Sue Sauve stands next to a bicycle in a forest, with a red canoe in the background.
Transportation demand management planner Sue Sauve is celebrating her retirement from Peterborough city hall with a trip to Yukon. (Photo: Sue Sauve)
Sue Sauve was instrumental in expanding Peterborough's network of bike lanes and trails in recent decades
Brett Throop  - 
June 30, 2022

When Sue Sauve started working at Peterborough city hall in 1995, she had to buy a cushier bike to navigate all the potholes on her commute to the office.

“The roads were terrible,” she said.

It’s become a lot easier to bike around Peterborough since then – thanks in large part to Sauve’s own efforts.

She spent most of her long city hall career in the transportation division, working to make it more convenient for people to get around Peterborough without a car. She had a hand in adding dozens of kilometres of new trails and bike lanes across the city.

Sauve retired in May after 27 years at city hall.

One of her first projects after moving to the transportation division from waste management in 2004 was the Parkway trail in the north end. She told me why she worried she might get fired for working on it. Here’s more of our conversation:

Sue: Within a few months of getting my position, I got a call from a philanthropist and he said: ‘we want to build a trail on the Parkway corridor between Jackson Park and the zoo.’ (The proposal was to build it along part of the right-of-way set aside for the controversial Parkway extension).

I was like, ‘what, you’re gonna throw me into this fray of the politics of the Parkway? I’m gonna get fired before I even start at this.’ The project was funded and built by two private donors; one of them was pro-Parkway, and one of them was anti-Parkway. But they both just wanted to provide a wonderful trail for people to use.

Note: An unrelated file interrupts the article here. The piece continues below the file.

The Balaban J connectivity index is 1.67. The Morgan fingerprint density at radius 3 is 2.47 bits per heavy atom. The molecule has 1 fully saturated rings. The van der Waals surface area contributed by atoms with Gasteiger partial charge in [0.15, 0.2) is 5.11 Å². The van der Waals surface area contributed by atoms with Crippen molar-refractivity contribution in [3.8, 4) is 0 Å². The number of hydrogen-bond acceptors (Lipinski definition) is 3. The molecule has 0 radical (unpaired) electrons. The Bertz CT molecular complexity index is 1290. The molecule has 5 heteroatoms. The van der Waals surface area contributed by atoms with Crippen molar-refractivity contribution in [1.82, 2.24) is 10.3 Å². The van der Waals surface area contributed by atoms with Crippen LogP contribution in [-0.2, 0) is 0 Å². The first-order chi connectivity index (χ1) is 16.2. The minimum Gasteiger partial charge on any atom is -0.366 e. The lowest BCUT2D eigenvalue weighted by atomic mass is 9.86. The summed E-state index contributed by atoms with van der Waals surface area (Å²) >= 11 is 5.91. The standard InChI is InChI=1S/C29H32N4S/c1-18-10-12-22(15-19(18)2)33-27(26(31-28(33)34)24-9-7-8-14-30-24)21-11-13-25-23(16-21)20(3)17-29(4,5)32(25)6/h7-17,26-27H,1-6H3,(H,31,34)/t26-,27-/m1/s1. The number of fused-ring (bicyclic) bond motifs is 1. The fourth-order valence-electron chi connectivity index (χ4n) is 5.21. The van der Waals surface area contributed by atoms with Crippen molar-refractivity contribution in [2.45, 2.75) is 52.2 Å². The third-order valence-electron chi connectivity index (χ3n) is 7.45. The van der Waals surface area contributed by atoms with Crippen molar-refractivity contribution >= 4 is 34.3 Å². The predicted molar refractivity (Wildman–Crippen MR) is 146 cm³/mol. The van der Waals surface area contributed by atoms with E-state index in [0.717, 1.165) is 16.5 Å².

The mayor at that time was Sylvia Sutherland (a Parkway supporter) and her first response was, ‘over my dead body.’ But then she realized these people are offering a huge donation to our community. Then council ended up supporting the project. The sort of handshake agreement was that if the road goes in the trail would be rebuilt on the side of the road. I think it just shows what can happen if we put the politics aside and look at the benefits to the community: it’s a fabulous trail.

Brett: What did you wish you could have accomplished but couldn’t?

Two of the worst roads to bike on right now are Sherbrooke Street West and Brealey Drive north of Lansdowne Street. We’ve got beautiful plans that will make it much better to walk and bike there. But we really need capital funding to come forward for those projects. With the number of schools there, it’s really needed. Particularly for Sherbrooke Street, every year we get people calling and being really worried about walking or biking along there.

I wish there were more champions internally at city hall. There’s been a lot of progress, and thinking about active transportation is certainly more the norm than it was 15 years ago. But I guess I anticipated that it would be even more so by now.

Brett: What’s your biggest hope for cycling in Peterborough?

I want to see the crosstown cycling network implemented. It would allow almost every resident to be within a few hundred meters of protected cycling infrastructure, or quiet streets where people are comfortable biking already.

I really feel like Peterborough is sort of the perfect city for cycling. For the most part we’re a pretty flat city, we’re fairly dense, and survey after survey shows that people want to be active. So I feel like we’re on the cusp of becoming much more walk and bike friendly. I think we could start mirroring some of the European communities.

This interview has been edited for clarity and length.

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